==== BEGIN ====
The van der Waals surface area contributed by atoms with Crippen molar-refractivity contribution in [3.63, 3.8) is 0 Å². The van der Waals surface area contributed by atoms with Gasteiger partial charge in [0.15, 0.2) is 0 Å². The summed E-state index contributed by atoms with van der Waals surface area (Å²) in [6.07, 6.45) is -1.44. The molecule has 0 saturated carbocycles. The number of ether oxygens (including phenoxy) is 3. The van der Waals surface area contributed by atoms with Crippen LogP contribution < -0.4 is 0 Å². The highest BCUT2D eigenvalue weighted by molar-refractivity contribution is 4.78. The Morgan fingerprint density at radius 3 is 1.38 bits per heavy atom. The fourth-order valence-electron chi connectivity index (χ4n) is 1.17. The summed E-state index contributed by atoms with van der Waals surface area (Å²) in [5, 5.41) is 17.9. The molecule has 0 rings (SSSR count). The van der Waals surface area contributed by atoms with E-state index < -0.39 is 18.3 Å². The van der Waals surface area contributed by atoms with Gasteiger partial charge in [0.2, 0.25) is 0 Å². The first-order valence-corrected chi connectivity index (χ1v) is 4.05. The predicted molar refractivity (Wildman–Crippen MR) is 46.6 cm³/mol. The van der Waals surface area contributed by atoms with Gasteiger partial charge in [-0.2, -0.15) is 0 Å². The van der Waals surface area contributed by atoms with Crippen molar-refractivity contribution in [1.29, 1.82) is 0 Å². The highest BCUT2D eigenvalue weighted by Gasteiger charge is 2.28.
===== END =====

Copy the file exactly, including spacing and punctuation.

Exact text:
The van der Waals surface area contributed by atoms with Crippen molar-refractivity contribution in [3.63, 3.8) is 0 Å². The van der Waals surface area contributed by atoms with Gasteiger partial charge in [0.15, 0.2) is 0 Å². The summed E-state index contributed by atoms with van der Waals surface area (Å²) in [6.07, 6.45) is -1.44. The molecule has 0 saturated carbocycles. The number of ether oxygens (including phenoxy) is 3. The van der Waals surface area contributed by atoms with Crippen LogP contribution < -0.4 is 0 Å². The highest BCUT2D eigenvalue weighted by molar-refractivity contribution is 4.78. The Morgan fingerprint density at radius 3 is 1.38 bits per heavy atom. The fourth-order valence-electron chi connectivity index (χ4n) is 1.17. The summed E-state index contributed by atoms with van der Waals surface area (Å²) in [5, 5.41) is 17.9. The molecule has 0 rings (SSSR count). The van der Waals surface area contributed by atoms with E-state index < -0.39 is 18.3 Å². The van der Waals surface area contributed by atoms with Gasteiger partial charge in [0.2, 0.25) is 0 Å². The first-order valence-corrected chi connectivity index (χ1v) is 4.05. The predicted molar refractivity (Wildman–Crippen MR) is 46.6 cm³/mol. The van der Waals surface area contributed by atoms with Gasteiger partial charge in [-0.2, -0.15) is 0 Å². The van der Waals surface area contributed by atoms with Crippen molar-refractivity contribution in [1.29, 1.82) is 0 Å². The highest BCUT2D eigenvalue weighted by Gasteiger charge is 2.28.